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About the Author

Sarah Lyall, a writer at large for the New York Times, lived in London until 2013, when she moved back home to New York. She's still adjusting.

Includes the name: Sarah Lyall

Image credit: Author Photograph by Lisa Wolfe

Obras de Sarah Lyall


Conhecimento Comum

Data de nascimento
c. 1963
Locais de residência
London, England, UK
New York, New York, USA
Phillips Exeter
Yale College
foreign correspondent
McCrum, Robert (husband)
The New York Times (London correspondent)
Kathy Robbins
Pequena biografia
Sarah Lyall grew up in New York City and is a London correspondent for the New York Times. She lives there with her husband, the writer Robert McCrum, and their two daughters.



I didn’t write anything down, nor do I have a copy of the text with me. I do know that it started with ample discussion on blurry lines among their alcoholism and their oh-so-noble politics and their oh-so-professional press (which, of course, means a little bit more now as I write this than it did when I read it). She describes the weirdly acceptable sexual relations of the Brit’s single-sex boarding schools for the last several decades and how it has come to shape their current leaders. She discusses their ridiculous House of Lords and the ambivalence with which the public reacts to their clocked-in drunken antics. (I think there’s something about the press in there, but that didn’t mean as much when I read this book in June as it does now.) There’s a bit about the innate humility and self-deprecation of the Queen’s people. I’m sure there was something in there about the royals and Princess Di. England’s love of hedgehogs, which I’d certainly never heard of before reading this book, makes an appearance before her long discussion of bad healthcare infrastructure in the realm of dentistry. She finishes with a chapter about the Brit’s tendencies for self-deprecation and excessive humility.

This is the third full-length, nonfiction book I’ve read recently written by journalists, and I’ve firmly established that this genre is not for me. I may be alone in this, but like Foer’s Moonwalking with Einstein, it comes off as ten or twelve separate magazine articles united under one book heading. They’re wildly well-researched articles; she litters each chapter with numerous quotations from interviews and from newspapers domestic and international. Nevertheless, the chapters are strung together loosely, related only under the original proposal – what’s it like for an American to live long-term in London? One day I hope to be able to put my finger on it exactly; for now, I just know that I FEEL like other non-fiction books link their chapters, their sub-topics more cleanly, less choppily than these journalists’ books. She uses humor liberally and to good effect; she certainly made me laugh out loud more than once. Also, having lived with Brits for the five weeks leading up to reading this book, Lyall did describe a few situations that struck home for me, though the most memorable for me now is only the bit about how they hold their knives and their forks in the hands opposite of Americans. I’m very grateful I have met only one Brit who lived up to her descriptions of semi-alcoholism, and ultimately the situations she describes, including the Brits who take over pubs in Prague for stag nights and such, seem like the extreme end of things. But again, I’ve just lived with proud Brits whom I enjoyed very much. England’s love of hedgehogs, which I’d certainly never heard of before reading this book, makes an appearance before her long discussion of bad healthcare infrastructure in the realm of dentistry.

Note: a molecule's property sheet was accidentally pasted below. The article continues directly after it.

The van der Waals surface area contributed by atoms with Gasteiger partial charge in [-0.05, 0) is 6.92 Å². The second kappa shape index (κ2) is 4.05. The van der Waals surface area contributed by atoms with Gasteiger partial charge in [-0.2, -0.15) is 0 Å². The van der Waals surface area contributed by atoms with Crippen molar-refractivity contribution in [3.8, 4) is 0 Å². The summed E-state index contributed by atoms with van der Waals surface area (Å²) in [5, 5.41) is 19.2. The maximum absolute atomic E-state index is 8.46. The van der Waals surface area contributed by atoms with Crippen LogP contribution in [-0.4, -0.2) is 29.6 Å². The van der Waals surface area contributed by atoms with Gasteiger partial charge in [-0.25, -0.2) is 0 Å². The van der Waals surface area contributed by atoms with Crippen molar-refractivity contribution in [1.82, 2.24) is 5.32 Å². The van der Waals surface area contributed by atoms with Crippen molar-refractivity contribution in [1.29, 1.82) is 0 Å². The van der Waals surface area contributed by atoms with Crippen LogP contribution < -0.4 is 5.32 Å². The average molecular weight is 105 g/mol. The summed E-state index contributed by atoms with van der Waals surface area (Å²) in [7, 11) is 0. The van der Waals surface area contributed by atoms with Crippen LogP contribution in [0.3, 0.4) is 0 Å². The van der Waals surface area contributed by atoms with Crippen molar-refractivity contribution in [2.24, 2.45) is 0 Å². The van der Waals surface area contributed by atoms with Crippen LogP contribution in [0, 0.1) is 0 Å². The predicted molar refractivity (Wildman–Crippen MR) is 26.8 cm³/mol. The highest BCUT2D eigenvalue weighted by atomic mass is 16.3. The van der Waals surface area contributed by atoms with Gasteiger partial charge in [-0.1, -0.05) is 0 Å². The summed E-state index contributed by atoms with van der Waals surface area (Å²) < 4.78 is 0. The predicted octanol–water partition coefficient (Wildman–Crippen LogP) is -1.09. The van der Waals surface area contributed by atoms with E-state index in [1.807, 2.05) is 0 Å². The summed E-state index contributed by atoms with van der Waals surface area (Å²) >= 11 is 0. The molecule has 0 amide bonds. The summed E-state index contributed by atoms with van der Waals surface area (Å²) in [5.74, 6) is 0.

It’s a quick read, a fun read, but not set to win any major writing awards anytime soon, I imagine.
… (mais)
revatait | outras 28 resenhas | Feb 21, 2021 |
Hahhaha English people. hahahaha! Basically this book is going: "English people do this (insert cliche) American people do this (insert cliche)" but actually very funny and informative though I think I've forgotten everything I have been informed about. I think there may have been a chapter on teeth and how they are actually as bad as we think. But I'm from southern california so maybe our perfect teeth are uncanny and freaky. I'm going to give this to Camille; it sounds like the stuff she (understandly!) moans about England.… (mais)
Joanna.Oyzon | outras 28 resenhas | Apr 17, 2018 |
I was ready to like this book more than I did. Each chapter took a look at an oddity of British society from the point of view of a New York transplant writer. So far so good. I was interested in chapters that had more social commentary than personal anecdotes. Parliamentary behavior? Fascinating! Transit and shopping behavior changing for the nation as a whole? Also good. Personal accounts of dinners and stilted conversation with reticent colleagues? Eh.
I wanted more anthropology than solo bemusement. And I found her witticisms uneven. Laughed at some, felt like she was trying too hard to be Bill Bryson, mostly.… (mais)
ewillse | outras 28 resenhas | Jan 18, 2016 |
American married to a Brit. works as a journalist in London. funny interesting well told. I think I liked Watching the English better, but it has been awhile since I read this one.
njcur | outras 28 resenhas | Feb 13, 2014 |


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½ 3.4

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